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Quakers: The Light Within Essay

3226 words - 13 pages

On Easter Sunday, a dozen adults and half that many children gathered at the Perry City Friends Meeting an hour before their usual worship time. They came, bringing plates of food for a time of fellowship before worship. The children had an Easter egg hunt, while the adults visited over coffee and snacks. After a while, the group moved to the meeting room for a time of singing. The meeting room, a plain room with a stage at one end and a few small tables holding brochures along the wall, has simple benches arranged in a circle around a central space. Someone had put a small table with a vase of fresh picked daffodils in the middle. Music is not a part of the worship at this meeting which is unprogrammed, so this time of singing together was special for the Easter holiday. One person played the piano, while people looked through the hymnal for their favorite hymns. Anyone was free to suggest a hymn, as no one is in charge of planning a worship service. When worship time approached, the hymnals were gathered up and put away, and one adult led the children downstairs for First Day School. Without announcement, everyone lapsed into silence. The silence at Meeting for Worship is not a passive silence; it is the deep, comfortable silence of people accustomed to joining together this way. It was not broken when a few more people entered the sanctuary to join the group. The silence continued for about an hour with each worshiper communing with the Holy Spirit in his or her own way, not interrupted when the children reentered to join in the silent worship. One man broke the silence to say a few words about the simplicity of Jesus’ teachings, and then the silence returned. At the end of the hour, without announcement, one woman turned to greet her neighbors, and everyone proceeded to greet the people around them. This was followed by a short time of sharing prayer requests and announcements before people started to leave.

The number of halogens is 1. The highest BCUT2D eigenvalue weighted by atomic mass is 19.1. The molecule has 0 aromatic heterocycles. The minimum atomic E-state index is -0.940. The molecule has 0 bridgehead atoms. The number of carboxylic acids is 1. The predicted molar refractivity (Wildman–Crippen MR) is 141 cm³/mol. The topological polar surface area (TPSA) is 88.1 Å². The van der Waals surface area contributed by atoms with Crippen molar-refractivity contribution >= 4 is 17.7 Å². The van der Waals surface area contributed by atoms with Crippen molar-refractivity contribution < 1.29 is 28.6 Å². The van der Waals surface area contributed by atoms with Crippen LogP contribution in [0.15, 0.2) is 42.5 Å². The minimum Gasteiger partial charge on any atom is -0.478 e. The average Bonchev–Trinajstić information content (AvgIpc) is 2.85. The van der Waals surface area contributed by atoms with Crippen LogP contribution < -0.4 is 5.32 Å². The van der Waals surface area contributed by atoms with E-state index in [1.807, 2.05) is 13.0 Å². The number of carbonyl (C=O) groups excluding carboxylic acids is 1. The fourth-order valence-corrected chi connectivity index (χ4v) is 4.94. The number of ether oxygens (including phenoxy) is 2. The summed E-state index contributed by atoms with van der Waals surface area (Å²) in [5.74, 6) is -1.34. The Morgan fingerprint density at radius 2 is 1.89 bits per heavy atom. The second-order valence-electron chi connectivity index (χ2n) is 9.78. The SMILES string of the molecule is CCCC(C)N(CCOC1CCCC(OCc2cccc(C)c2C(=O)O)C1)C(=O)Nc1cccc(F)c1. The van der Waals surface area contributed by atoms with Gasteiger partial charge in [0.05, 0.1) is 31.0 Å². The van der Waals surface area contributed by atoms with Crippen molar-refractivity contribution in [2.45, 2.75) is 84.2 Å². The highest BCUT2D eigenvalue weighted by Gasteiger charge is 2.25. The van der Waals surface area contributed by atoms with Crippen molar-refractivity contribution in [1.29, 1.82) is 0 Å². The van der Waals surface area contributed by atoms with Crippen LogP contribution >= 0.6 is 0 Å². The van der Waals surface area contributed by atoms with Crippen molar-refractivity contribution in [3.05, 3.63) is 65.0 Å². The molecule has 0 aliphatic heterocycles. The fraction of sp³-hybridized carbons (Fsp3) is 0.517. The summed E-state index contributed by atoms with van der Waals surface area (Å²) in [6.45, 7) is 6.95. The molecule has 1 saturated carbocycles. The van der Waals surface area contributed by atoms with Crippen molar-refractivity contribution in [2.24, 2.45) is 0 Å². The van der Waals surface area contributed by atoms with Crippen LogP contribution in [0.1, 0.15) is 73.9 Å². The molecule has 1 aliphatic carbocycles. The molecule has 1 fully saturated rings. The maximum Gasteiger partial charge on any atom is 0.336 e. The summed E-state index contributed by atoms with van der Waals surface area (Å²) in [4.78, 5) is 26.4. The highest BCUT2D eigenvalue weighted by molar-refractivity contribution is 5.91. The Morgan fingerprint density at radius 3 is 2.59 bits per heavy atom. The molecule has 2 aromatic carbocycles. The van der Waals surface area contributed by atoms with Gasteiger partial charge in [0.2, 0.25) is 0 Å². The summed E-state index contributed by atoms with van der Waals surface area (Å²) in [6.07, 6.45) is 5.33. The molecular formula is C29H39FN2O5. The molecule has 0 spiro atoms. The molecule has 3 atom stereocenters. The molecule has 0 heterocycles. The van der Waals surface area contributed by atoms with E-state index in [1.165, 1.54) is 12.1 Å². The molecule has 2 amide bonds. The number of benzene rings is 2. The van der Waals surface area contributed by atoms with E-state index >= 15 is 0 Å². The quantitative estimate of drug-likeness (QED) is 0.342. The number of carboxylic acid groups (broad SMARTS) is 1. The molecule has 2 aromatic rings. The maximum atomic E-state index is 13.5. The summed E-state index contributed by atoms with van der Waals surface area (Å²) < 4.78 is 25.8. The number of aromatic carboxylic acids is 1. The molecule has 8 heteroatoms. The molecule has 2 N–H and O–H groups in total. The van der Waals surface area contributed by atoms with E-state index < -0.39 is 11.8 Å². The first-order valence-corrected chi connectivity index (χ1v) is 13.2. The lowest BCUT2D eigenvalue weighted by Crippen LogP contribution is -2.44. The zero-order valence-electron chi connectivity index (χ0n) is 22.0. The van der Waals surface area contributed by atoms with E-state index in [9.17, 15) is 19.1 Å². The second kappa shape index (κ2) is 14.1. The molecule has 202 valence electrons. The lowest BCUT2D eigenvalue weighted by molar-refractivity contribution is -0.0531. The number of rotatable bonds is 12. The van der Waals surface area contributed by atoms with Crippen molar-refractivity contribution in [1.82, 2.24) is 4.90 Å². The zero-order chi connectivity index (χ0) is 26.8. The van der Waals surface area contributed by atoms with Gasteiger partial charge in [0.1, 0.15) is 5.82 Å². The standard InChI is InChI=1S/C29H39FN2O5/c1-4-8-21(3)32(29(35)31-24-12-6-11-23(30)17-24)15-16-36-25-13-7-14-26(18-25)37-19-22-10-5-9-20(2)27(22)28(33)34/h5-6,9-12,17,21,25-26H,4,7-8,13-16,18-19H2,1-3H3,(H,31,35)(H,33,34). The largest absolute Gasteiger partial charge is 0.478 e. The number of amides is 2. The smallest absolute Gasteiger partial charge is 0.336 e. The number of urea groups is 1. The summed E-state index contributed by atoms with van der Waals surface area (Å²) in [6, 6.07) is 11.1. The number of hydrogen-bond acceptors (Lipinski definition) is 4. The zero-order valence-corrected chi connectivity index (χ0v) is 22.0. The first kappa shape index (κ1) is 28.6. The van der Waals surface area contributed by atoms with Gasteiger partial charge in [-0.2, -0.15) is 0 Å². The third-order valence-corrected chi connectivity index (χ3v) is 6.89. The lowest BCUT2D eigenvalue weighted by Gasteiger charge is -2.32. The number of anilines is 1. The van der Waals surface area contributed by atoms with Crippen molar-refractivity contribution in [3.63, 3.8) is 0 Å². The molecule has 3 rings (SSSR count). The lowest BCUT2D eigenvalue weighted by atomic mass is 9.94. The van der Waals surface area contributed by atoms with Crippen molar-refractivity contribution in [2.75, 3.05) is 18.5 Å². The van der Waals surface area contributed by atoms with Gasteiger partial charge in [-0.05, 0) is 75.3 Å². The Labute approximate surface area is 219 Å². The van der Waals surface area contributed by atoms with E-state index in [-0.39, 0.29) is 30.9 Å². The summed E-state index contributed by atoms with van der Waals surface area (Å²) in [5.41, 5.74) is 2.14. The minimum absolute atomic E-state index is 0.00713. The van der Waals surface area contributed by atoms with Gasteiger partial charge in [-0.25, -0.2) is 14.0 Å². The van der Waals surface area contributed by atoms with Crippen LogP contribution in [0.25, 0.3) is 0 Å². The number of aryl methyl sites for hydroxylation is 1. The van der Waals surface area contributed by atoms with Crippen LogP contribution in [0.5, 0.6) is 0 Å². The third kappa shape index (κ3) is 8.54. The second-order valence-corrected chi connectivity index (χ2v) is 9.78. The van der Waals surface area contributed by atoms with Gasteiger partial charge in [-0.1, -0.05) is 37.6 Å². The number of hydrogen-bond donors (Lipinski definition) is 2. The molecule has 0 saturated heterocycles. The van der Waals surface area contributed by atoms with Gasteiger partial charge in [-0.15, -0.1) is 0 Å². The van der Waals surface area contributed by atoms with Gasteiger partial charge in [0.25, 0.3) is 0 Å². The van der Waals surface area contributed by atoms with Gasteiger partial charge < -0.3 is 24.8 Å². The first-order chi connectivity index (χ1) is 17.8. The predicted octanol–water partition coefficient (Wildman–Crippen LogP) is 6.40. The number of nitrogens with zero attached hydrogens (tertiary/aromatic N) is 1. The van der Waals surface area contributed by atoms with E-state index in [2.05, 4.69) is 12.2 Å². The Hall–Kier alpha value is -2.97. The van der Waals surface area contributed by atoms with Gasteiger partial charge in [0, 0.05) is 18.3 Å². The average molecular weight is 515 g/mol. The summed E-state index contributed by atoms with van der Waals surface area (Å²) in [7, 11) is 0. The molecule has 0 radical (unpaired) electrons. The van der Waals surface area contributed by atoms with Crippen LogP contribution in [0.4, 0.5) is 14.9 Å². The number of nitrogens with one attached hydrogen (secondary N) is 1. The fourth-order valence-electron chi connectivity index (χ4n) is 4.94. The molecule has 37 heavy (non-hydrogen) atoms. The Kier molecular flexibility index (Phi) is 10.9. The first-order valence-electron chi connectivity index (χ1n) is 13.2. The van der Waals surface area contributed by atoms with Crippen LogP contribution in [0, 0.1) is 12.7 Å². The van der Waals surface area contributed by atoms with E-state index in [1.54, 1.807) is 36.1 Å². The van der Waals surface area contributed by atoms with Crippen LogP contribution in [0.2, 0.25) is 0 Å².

Not all Quakers continue the tradition of unprogrammed silent worship. Many Quakers attend programmed or pastoral meetings, often referred to as churches. These meetings have pastors or ministers and the worship services there resemble worship in other Protestant churches, with regular use of music, Bible readings and a message or sermon. Many, but not all of these pastoral Quaker services, have a time of “silent worship,” or “open worship” when there is time for silence, and anyone is welcome to speak as the Holy Spirit leads them.
Quakers trace their beginnings to George Fox, who grew up in a Puritan family in England in the mid 1600s. He was disillusioned with both the Church of England and the various sects that he encountered, and wanted to see the church purified. He was convinced that “being bred at Oxford or Cambridge was not enough to fit and qualify men to be ministers of Christ.” (Hamm 2003). After having a series of experiences of God speaking to him directly, he and his followers developed the belief that everyone has the...

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